Warwick Academy blazes a trail in maths
Over that past two years Warwick Academy Primary has been in the process to changing its approach to teaching mathematics.
Our transition began with a visit from a successful maths educator and trainer from the UK, Adam Urwin-Barry.
This was our first introduction to the Concrete Pictorial Abstract approach to teaching mathematics, also sometimes called the Singapore approach.
Teachers were immediately interested because this new approach addressed two of our ongoing concerns with the way we had been teaching maths.
Our maths curriculum was a tight spiral where we taught a topic for a week and then moved on. When we saw the topic again, in the next term, we were finding the need to reteach for many students rather than build on.
Also there wasn’t enough problem solving.
With the CPA approach, students are spending a longer time on topics to embed understanding. Through the uses of manipulative (concrete) all the way through Y6, students are able to see what the process looks like and understand why.
Then students are taught a variety of ways to visually represent (pictorial) their understanding, allowing them to make connections between topics and identify a variety of solutions.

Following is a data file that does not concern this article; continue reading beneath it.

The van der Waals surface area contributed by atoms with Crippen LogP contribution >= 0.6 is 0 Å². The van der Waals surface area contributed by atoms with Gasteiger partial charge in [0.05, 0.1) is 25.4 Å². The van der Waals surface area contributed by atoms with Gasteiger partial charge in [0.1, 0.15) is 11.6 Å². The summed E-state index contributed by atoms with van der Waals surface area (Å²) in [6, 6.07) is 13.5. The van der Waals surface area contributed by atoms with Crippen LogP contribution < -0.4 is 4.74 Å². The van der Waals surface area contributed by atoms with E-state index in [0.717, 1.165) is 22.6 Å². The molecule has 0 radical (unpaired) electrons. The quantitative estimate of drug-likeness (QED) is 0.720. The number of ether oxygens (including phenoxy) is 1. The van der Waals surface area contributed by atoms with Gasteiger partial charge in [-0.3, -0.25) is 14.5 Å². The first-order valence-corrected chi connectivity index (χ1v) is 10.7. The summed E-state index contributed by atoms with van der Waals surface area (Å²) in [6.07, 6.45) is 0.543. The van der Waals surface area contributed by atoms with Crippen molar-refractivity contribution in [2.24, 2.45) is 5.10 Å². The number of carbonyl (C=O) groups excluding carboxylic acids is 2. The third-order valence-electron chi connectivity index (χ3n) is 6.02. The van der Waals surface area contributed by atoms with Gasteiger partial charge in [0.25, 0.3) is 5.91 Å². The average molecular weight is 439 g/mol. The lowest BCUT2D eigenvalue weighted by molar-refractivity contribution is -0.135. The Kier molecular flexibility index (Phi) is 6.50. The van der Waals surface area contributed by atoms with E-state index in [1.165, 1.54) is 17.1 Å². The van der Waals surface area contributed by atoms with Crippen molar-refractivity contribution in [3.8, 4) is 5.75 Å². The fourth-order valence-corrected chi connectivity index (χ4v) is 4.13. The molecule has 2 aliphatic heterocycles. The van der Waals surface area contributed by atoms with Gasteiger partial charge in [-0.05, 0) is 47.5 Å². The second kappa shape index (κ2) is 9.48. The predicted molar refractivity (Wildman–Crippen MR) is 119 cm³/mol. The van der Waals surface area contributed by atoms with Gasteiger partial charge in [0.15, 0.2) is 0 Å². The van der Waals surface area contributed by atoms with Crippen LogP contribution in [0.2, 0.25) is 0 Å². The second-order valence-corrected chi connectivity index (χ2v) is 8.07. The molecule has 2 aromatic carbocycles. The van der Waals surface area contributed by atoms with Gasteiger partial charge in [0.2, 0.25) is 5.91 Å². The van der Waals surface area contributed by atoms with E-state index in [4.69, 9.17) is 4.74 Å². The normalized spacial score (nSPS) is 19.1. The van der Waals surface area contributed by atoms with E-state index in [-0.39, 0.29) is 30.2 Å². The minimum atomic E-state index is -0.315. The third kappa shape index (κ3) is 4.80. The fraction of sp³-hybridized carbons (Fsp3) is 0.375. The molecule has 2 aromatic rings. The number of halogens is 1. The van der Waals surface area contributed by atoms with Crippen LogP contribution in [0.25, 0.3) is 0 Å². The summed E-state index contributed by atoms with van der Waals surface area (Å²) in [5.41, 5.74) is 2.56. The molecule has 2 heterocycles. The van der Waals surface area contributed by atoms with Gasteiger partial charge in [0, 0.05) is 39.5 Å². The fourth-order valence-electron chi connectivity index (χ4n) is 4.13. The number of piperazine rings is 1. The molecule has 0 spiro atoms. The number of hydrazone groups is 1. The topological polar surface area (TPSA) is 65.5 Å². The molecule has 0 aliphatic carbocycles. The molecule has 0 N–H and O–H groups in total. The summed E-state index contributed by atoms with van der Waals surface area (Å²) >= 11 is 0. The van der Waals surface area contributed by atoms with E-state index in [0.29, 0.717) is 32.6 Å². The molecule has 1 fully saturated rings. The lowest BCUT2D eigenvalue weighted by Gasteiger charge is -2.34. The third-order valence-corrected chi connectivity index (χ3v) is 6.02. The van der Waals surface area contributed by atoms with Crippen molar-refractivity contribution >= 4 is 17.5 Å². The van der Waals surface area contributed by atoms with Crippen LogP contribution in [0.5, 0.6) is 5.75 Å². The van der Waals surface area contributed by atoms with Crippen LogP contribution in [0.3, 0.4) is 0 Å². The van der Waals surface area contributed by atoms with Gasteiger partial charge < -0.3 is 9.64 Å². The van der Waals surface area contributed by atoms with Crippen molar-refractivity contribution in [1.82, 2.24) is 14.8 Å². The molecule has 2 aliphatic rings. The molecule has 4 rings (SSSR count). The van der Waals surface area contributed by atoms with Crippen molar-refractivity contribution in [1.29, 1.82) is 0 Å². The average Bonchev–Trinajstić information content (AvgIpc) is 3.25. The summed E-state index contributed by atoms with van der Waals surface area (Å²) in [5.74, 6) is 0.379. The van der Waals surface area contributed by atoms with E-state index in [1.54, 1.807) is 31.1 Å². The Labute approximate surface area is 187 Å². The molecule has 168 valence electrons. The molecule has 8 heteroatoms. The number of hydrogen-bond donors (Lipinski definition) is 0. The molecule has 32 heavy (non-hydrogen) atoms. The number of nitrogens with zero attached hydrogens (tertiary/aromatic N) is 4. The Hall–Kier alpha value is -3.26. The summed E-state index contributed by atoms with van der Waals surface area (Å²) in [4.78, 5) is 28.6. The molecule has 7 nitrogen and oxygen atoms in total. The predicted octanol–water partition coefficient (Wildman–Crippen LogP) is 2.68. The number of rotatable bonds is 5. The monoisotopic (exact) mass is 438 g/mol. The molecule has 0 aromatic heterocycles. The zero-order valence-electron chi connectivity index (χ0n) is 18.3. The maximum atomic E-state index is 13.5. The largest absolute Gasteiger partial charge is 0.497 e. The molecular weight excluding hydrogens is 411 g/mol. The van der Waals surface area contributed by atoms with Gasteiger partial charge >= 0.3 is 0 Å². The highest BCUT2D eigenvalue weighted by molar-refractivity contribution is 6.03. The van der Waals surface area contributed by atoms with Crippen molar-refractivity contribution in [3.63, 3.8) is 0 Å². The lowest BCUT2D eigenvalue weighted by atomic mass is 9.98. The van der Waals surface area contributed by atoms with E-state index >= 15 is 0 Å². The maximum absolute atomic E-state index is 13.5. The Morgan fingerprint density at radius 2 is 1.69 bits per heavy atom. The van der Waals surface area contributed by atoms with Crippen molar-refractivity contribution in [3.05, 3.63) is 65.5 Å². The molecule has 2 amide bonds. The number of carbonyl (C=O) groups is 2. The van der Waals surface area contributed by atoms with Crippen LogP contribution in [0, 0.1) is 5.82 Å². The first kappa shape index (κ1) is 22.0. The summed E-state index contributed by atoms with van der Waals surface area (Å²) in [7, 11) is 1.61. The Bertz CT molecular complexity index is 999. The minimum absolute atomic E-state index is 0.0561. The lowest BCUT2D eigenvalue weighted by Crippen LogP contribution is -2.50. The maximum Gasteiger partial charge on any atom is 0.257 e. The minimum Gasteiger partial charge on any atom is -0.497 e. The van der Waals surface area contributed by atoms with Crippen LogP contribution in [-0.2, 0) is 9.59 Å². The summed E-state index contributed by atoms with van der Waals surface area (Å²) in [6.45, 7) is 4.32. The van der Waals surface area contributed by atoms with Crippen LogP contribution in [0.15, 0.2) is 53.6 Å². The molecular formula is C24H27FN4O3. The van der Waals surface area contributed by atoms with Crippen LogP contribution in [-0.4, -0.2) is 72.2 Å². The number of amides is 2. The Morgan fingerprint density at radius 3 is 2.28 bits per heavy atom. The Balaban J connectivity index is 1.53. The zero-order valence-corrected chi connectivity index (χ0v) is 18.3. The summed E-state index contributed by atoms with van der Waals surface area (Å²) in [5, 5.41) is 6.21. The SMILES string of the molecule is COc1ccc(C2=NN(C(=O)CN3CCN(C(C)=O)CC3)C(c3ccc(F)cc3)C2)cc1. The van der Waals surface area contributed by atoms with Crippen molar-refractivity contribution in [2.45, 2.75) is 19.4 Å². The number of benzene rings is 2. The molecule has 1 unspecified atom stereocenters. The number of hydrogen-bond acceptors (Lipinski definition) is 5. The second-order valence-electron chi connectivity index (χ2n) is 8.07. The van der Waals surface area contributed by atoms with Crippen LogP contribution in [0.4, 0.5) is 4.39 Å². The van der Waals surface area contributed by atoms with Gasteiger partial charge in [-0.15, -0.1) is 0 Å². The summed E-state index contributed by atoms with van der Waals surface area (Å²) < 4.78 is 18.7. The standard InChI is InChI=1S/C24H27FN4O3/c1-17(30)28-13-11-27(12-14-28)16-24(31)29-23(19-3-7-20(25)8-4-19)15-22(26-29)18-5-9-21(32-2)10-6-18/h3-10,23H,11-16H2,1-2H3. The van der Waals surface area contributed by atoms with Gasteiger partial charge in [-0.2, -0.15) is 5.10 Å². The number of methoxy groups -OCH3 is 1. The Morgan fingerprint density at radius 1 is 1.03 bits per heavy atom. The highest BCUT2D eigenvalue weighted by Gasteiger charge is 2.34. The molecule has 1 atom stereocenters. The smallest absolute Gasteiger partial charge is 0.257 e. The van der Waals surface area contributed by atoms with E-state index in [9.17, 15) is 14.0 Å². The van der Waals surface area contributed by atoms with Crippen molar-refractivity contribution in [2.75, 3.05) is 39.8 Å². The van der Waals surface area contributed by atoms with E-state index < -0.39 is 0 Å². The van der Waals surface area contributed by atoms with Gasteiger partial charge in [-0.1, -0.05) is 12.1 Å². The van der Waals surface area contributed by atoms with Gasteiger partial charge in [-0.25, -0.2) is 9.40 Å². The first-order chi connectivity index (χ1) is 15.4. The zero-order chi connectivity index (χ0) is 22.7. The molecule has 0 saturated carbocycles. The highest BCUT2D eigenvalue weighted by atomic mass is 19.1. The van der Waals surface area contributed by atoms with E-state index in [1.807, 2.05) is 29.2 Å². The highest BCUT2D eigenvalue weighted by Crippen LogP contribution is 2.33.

Lastly comes the number sentence or algorithm (abstract), which until now was our main focus of teaching, and with the prior knowledge from the other two steps is no longer just memorising steps to get to the answer.
After gaining an understanding of the approach, we used a variety of texts to support our classroom teaching.
The Math No Problem text was one that many teachers felt was a great support material, so we sent three primary teachers to a No Problem training in the UK. Our teachers came back inspired and the journey continued. No Problem has two helpful texts, a great way to organise each lesson and problem-solving questions built in to every lesson.
All driven by the CPA approach. We are sending four more keen teachers to Maths No Problem training this summer!
It just seemed that everything was aligning for us in the ways of changing our approach to teaching math when we also had Rebeka Sousa join us in teaching maths in secondary, and also using her years of experience as a teacher trainer and her passion for teaching maths for understanding to support our transition in primary. Not only has she helped the primary department but she is also creating a bridge between primary and secondary.
Mrs Sousa along with and executive board and supporting members, is reinstating the Bermuda Council for Teacher of Mathematics which we has created an opportunity for teachers from across the island to share good practice and raise the profile for maths education.
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